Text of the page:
Delivery Driver Accuses Police Of Pulling Gun And Slamming Her To Ground Over Expired Tags In $30 Million Lawsuit
A grocery delivery driver is suing an Ohio police department for $30 million, accusing officers of putting her in a chokehold and slamming her to the ground after a traffic stop.
According to a lawsuit’s complaint, Caitlin Taylor is suing the Sylvania Township Police Department and two of its officers for battery, assault, deprivation of rights and negligence after she was allegedly “manhandled” after being pulled over for expired tags in June 2022.
Taylor was delivering groceries when she got lost and pulled into a driveway as she looked for her delivery destination — while her car was quietly being followed by Officer John Tanner, the lawsuit states.
According to the complaint, Taylor, a Michigan resident, was driving with an expired registration tag, an infraction that was not being enforced in her home state because of the COVID-19 pandemic.
As Taylor was backing out the driveway, Tanner allegedly pulled out his firearm and kneeled behind his police car door with the overhead lights on, according to the complaint.
According to the dashcam footage obtained by HuffPost, Tanner shouted several commands at Taylor, including demanding that she shut her vehicle off and drop the keys out of the window, as he threatened to arrest her and use a Taser on her.
“As I noticed him, he opened up his door and he turned on his light and he stood up and kneeled behind his door with his gun and I was just very taken back by it and that’s when he started to shout to his demands and I just wanted to know what was going on because I was very confused why he was pointing a gun at me,” Taylor told Toledo TV station WTVG in an interview.
Dashcam footage shows Sylvania Township Police officers John Tanner and Michael Wyatt restraining Caitlin Taylor. The footage was provided by her attorney.
Tanner allegedly switched to his Taser and requested backup, then ordered Taylor out of her vehicle and attempted to restrain her without telling her why she was being pulled over or detained, according to the complaint.
“Without any explanation, Plaintiff was then attacked, grabbed, manhandled, spun around, and slammed to ground, all by Officer Tanner,” the complaint reads. “Officer Tanner had her in a body restraint which seemingly was intended to cut off her ability to move, as he then slammed her to the ground and against the vehicle.”
According to the lawsuit, the struggle continued as Officer Michael Wyatt arrived and allegedly put Taylor in chokehold, then Tanner allegedly “threw himself” on top of her.
“I was in the back of the police car for a while, and I still didn’t even know why, and I kept asking him ‘Why am I back here?’ and all he could say to me is ‘For obstructing and resisting.’ When I asked him again, ‘Can you please tell me why you pulled me over?’ he said, ‘You’ll have your day in court,’” Taylor told WTVG.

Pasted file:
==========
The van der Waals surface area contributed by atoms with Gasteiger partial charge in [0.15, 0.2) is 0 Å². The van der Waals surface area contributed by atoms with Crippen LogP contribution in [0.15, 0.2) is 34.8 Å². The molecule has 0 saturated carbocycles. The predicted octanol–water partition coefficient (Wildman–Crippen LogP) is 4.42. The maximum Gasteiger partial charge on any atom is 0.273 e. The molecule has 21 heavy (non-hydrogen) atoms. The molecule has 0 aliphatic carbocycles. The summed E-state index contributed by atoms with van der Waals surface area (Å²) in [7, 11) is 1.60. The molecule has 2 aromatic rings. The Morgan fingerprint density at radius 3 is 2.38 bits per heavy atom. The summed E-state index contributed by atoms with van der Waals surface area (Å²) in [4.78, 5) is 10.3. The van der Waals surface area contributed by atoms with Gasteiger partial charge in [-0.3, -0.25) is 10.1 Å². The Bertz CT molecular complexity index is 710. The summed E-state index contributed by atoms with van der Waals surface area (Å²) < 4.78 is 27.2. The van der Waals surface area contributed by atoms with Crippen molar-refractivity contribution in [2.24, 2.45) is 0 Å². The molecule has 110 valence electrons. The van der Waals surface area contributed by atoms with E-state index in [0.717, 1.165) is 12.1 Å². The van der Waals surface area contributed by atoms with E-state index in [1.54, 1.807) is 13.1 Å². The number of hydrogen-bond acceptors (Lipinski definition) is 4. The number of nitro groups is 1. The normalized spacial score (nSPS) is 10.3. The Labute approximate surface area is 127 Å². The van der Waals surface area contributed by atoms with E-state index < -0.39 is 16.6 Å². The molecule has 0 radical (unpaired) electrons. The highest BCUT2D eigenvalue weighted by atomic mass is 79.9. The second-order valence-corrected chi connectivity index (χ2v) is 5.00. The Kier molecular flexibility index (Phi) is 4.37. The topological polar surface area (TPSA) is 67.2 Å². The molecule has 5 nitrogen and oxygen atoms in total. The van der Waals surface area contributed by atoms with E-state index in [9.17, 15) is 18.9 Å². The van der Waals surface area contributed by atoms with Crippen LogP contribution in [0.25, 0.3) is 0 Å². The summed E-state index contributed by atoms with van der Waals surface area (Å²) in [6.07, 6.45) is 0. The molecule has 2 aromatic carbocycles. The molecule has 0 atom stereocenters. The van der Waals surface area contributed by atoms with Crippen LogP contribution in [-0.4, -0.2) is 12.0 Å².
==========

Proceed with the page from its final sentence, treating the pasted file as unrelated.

After being restrained, the lawsuit says, she was read her rights and held for hours. During this time, three more officers arrived to search her vehicle, according to the lawsuit.
According to court records, Sylvania Township is seeking to have the police department removed from the lawsuit, arguing that it cannot be held liable.The Sylvania Township Police Department did not respond to HuffPost’s request for a comment.
Anthony Richardson, the attorney representing Taylor, told HuffPost that she was originally arrested on charges of resisting arrest and obstruction of justice, which were later dismissed.
He added that she deserved to be informed as to why she was being approached and had the right to resist unlawful arrest.
“It actually seems that the officers not only forgot to show care regarding her rights but also forgot she was a human being who deserved to be treated with dignity,” Richardson said. “At all times, the officers were acting under color of law, and the mental and emotional harm they’ve caused, without legal justification to do so, will be long or forever lasting for Mrs. Taylor and her family.”
According to the suit, Taylor went to a hospital after police released her, adding she had multiple bruises over her body and was bleeding as a result of tight handcuffs.
Traumatized, Taylor quit her grocery delivery job in fear that someone would call police and report her as a suspicious person for being lost, according to the lawsuit.
In a statement to HuffPost, the Taylor family said that the officers’ actions have been catastrophic to Taylor’s well being because of abuse she experienced as a child.
“They have caused Caitlin to relive horrible and unsettling emotions, feelings, and memories and their assault adding more layers to her lasting trauma,” the family said. “Her past experience with abuse now has to be shared with the world which until now has been kept out of public scrutiny.”
In the statement, the family also noted their absolute support for law enforcement, thanking the other backup officers who insisted on allowing Taylor to finish her delivery and loosening the handcuffs on her wrists.
“We believe most officers are true to the law. However, we have a duty to hold accountability to those officers who believe they can and choose to act above the law because of their title, position, or uniform,” the statement said. “We urge all officers of the law to remain true to the oath you took and your passion for protecting the peace.”